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Dropbox Bumps Up Security with New USB Key Login



Cybersecurity is a top priority for organizations, with both new and legacy technologies susceptible to hacking. Just last year, premier cloud file-sharing services Dropbox and Box exposed their data through publicly shared leaks, leaving their users vulnerable. It seems no one is safe.

But this week Dropbox announced that it will let users log in to their accounts with USB keys as a form of second factor authentication.  According to the Dropbox blog, it works like this: “After typing in your password, just insert your key into a USB port when you’re prompted, instead of typing in a six-digit code. Unlike two-step with a phone, you’ll never have to worry about your battery going dead when you use a security key.”

There are different types of authentication that Dropbox could have chosen to pursue. The USB constitutes two-factor authentication, which provides identification of users by combining two components, such as something that the user knows, something that the user possesses (in this case the USB) or something that is inseparable from the user (like biometric data).

Authentication is generally categorized three ways:

  1. What-you-know

The most basic method of encryption is a single sign-on password. This falls under “what you know” because people memorize their password.

  1. What-you-have

This next level of authentication validates a user based on an object they possess, like a USB drive or smartphone. Generally these are used in addition to a personal password. For example, a dongle (like a USB) can provide passwords that constantly change, so you can be sure that a hacker can’t guess it. Alternatively, entering a single sign-on password could prompt a text message to your smartphone, which provides another code that you then enter to complete the sign-in process. A third option, and this is what Dropbox is doing, is to insert a USB into your computer after entering your single sign-on password to complete your login.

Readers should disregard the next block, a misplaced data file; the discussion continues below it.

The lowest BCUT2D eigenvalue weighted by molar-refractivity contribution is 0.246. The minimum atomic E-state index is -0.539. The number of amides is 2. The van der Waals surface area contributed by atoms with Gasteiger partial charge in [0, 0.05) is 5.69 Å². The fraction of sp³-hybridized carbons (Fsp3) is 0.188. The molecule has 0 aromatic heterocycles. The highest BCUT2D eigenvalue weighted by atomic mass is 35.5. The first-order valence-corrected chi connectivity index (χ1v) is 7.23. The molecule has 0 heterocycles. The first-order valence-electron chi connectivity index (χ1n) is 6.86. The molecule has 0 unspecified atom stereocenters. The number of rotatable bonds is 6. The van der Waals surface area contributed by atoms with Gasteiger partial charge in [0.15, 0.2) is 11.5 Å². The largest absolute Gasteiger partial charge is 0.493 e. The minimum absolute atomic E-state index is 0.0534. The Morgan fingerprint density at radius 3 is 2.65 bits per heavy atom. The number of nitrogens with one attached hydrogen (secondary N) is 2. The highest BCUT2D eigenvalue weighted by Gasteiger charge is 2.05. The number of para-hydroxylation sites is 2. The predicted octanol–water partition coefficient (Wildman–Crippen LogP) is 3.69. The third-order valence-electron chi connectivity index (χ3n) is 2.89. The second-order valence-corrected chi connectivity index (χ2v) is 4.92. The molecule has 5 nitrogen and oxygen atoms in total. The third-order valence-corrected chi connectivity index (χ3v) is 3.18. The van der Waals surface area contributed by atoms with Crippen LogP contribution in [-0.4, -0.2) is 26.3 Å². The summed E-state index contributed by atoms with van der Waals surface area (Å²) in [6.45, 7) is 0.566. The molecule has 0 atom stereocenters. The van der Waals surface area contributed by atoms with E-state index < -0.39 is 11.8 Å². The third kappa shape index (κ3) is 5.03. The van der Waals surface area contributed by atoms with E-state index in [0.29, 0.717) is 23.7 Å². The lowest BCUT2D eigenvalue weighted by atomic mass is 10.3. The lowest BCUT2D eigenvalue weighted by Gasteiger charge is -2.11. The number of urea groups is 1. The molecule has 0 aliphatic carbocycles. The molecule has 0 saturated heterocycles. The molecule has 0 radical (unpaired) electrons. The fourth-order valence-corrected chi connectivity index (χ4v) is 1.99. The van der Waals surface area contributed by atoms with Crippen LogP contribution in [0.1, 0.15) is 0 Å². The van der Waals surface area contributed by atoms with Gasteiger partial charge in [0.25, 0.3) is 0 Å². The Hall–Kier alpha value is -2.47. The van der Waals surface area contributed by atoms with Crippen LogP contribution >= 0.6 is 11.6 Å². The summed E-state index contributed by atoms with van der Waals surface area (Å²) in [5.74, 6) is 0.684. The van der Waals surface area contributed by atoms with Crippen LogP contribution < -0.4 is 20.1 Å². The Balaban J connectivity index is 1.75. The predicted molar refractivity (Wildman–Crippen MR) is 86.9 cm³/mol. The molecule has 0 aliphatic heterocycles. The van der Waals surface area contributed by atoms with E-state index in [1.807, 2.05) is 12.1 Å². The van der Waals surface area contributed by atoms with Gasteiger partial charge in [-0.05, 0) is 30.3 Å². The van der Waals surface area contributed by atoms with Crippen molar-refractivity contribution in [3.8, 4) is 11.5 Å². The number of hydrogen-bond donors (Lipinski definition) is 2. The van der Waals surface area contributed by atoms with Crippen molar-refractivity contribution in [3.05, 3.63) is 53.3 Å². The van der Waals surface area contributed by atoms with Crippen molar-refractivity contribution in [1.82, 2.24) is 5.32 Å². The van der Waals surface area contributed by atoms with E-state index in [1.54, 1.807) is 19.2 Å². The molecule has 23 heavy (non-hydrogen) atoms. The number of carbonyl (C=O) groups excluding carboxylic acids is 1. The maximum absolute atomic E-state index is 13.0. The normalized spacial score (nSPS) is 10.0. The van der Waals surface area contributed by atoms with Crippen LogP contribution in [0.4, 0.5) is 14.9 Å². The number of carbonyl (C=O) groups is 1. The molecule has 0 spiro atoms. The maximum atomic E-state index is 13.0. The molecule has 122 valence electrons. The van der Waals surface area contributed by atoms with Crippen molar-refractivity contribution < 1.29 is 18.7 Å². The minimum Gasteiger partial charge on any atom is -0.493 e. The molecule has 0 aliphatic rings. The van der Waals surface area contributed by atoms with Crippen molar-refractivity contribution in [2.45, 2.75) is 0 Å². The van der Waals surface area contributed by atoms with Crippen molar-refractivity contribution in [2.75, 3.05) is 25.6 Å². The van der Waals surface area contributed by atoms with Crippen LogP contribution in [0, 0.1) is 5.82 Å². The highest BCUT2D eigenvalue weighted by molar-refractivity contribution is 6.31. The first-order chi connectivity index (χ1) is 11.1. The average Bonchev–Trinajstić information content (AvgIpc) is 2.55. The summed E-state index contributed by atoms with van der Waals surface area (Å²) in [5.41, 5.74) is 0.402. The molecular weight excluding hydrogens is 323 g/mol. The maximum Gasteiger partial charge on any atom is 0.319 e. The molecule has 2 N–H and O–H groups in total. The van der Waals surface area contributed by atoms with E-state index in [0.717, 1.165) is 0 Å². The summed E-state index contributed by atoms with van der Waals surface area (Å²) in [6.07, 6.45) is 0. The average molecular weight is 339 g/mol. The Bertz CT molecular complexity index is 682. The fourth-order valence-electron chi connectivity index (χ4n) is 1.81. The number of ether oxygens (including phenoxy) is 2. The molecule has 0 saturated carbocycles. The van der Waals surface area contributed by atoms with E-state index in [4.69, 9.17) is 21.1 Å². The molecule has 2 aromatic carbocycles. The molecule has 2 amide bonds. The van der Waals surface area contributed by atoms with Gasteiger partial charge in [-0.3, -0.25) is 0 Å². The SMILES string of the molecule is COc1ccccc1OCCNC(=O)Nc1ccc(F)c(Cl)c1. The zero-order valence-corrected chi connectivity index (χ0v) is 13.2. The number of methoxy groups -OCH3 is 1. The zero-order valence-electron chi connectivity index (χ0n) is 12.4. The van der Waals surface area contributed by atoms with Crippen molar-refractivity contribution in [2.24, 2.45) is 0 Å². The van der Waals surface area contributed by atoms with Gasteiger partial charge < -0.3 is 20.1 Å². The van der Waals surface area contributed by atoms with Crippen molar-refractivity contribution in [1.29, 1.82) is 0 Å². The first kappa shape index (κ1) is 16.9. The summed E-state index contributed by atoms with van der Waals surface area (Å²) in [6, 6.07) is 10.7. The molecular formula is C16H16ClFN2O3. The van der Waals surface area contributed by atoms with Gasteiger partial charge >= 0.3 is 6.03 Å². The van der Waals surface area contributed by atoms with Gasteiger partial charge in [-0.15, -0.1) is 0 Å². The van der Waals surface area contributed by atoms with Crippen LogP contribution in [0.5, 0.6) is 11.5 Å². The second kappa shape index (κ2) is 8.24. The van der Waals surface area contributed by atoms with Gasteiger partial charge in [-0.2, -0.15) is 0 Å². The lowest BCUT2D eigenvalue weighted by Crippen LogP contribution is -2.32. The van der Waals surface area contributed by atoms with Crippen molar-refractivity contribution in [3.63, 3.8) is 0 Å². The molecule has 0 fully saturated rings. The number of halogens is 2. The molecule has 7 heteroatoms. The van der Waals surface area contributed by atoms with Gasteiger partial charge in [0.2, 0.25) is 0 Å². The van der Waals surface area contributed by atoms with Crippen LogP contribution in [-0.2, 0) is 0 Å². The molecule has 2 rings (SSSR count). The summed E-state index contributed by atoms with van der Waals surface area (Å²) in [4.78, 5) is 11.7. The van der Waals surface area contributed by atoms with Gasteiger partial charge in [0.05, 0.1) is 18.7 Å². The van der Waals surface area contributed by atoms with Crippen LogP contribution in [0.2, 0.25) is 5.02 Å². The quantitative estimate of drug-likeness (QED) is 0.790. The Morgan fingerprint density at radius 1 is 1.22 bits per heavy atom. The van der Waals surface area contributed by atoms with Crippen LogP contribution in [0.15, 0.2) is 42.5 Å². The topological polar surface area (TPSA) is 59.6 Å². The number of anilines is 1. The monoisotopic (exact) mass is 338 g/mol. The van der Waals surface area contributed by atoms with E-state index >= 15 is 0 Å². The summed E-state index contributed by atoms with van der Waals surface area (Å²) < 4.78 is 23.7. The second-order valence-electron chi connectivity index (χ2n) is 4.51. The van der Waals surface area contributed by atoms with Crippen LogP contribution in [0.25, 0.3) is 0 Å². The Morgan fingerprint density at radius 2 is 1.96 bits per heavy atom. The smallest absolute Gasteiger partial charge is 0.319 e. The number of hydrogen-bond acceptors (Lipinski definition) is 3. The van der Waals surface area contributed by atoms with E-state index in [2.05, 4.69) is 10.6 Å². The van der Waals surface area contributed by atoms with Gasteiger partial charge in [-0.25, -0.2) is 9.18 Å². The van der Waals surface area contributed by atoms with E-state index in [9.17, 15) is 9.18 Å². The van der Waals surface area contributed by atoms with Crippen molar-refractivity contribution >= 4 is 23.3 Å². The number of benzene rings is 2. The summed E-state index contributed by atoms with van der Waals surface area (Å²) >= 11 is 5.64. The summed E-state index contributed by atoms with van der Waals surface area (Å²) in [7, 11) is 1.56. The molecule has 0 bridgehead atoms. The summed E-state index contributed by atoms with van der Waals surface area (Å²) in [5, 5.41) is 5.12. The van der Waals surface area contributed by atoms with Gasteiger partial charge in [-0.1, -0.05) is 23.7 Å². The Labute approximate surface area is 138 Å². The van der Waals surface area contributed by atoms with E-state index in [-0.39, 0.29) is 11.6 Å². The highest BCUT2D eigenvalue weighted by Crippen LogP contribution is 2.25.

1. What-you-are

The most intensive layer of authentication involves biometric data, like retinal scans or fingerprint analysis. Behavior such as speech patterns or inflection could also be used to enable access to a system. A great example of “what you are” is the thumbprint login feature on the new Apple iPhone 6.

Dropbox already lets users use two-factor authentication with a code that’s sent to a phone. Although the USB isn’t the most futuristic form of access management, it will help get the job done for Dropbox’s new business customers charged with keeping their company’s data safe from hackers.


Kabbage Team

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